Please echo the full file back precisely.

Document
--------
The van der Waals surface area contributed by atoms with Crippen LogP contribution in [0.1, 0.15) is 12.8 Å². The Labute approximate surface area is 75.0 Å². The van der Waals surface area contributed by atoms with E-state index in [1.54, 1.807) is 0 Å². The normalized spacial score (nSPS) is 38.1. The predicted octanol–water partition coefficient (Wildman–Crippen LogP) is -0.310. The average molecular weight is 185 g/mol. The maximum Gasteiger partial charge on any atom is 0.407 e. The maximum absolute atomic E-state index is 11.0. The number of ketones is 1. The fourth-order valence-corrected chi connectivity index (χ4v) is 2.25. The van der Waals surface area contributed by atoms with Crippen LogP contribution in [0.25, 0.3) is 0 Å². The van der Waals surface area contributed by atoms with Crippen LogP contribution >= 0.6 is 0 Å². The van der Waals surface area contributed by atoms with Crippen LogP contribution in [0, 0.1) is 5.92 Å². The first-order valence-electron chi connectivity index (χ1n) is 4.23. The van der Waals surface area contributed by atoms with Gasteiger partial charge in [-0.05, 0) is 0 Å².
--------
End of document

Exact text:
The van der Waals surface area contributed by atoms with Crippen LogP contribution in [0.1, 0.15) is 12.8 Å². The Labute approximate surface area is 75.0 Å². The van der Waals surface area contributed by atoms with E-state index in [1.54, 1.807) is 0 Å². The normalized spacial score (nSPS) is 38.1. The predicted octanol–water partition coefficient (Wildman–Crippen LogP) is -0.310. The average molecular weight is 185 g/mol. The maximum Gasteiger partial charge on any atom is 0.407 e. The maximum absolute atomic E-state index is 11.0. The number of ketones is 1. The fourth-order valence-corrected chi connectivity index (χ4v) is 2.25. The van der Waals surface area contributed by atoms with Crippen LogP contribution in [0.25, 0.3) is 0 Å². The van der Waals surface area contributed by atoms with Crippen LogP contribution >= 0.6 is 0 Å². The van der Waals surface area contributed by atoms with Crippen LogP contribution in [0, 0.1) is 5.92 Å². The first-order valence-electron chi connectivity index (χ1n) is 4.23. The van der Waals surface area contributed by atoms with Gasteiger partial charge in [-0.05, 0) is 0 Å².